The problem of unhappiness among people is growing in severity. A study by Cigna found a nearly 13 percent increase in loneliness between 2018 and 2020.

When People Know the Truth, We Will Live in a Heaven on Earth

When people know these truths without doubt, they will love others without condition, seek to satisfy others’ needs over their own, feel compassion for people in need, and live in happiness every moment without the need to have something to cause the happiness. Families will look forward to much time with each other, and people in communities will treat each other as family. The desire to ensure others are contented and have their needs satisfied will draw people to each other wherever they move. There will be no loneliness or unhappiness.

When all people know the truth of who we really are in eternity, we will live in the heaven on earth envisioned by the luminaries since the first

Steve Goldstein, “Rise in Middle-Aged White ‘Deaths of Despair’ May Be Fueled by Loss of Religion, New Research Paper Argues,” MarketWatch, Jan 21, 2023.

Christopher Ingraham, “Americans are getting more miserable, and there’s data to prove it,” Washington Post, March 22, 2019,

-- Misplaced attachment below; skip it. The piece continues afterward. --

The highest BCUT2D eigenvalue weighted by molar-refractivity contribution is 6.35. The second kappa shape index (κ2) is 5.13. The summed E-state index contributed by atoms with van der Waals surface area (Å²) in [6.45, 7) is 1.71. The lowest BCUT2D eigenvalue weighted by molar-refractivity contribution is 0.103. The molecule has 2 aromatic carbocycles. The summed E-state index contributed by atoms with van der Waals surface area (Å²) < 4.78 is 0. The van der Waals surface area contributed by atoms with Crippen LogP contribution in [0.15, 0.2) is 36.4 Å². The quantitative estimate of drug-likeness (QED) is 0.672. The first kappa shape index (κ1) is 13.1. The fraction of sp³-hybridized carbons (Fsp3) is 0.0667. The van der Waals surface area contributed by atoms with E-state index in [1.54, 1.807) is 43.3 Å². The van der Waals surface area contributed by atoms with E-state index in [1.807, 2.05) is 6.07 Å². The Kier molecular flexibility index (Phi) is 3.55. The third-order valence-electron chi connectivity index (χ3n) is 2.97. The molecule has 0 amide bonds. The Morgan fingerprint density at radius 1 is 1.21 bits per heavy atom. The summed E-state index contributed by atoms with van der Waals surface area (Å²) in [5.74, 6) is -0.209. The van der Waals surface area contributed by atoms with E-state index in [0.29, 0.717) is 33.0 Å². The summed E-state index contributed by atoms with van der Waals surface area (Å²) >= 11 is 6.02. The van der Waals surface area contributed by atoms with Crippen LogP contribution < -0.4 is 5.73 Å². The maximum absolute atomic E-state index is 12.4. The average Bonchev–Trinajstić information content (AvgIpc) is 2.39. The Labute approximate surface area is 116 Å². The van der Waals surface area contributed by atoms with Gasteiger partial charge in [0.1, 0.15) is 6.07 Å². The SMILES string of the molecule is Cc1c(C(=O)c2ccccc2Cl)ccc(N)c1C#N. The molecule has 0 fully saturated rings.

Ingraham, “Americans are getting more miserable.”

“Religion and the Founding of the American Republic: Religion in Eighteenth-Century America,” Religion and the Founding of the American Republic, Library of Congress, n.d.

Gallup International Center for Public and Political Studies, April 10, 2017.

Jeffrey M. Jones, “U.S. Church Membership Falls Below Majority for First Time,” Gallup Politics, March 29, 2021.

Erin Duffin, “How often do you attend church or synagogue – at least once a week, almost every week, about once a month, seldom, or never?” Statista, September 30, 2022.

“Many Americans are lonely, and Gen Z most of all, study finds,” CBS News, May 3, 2018,

Neil Howe, “Millenials and The Loneliness Epidemic,” Forbes, May 3, 2019,

Kay S. Hymowitz, “Alone: The decline of the family has unleashed an epidemic of loneliness,” City Journal, Spring 2019,

“Loneliness Is at Epidemic Levels in America,” Cigna,

what is heaven like?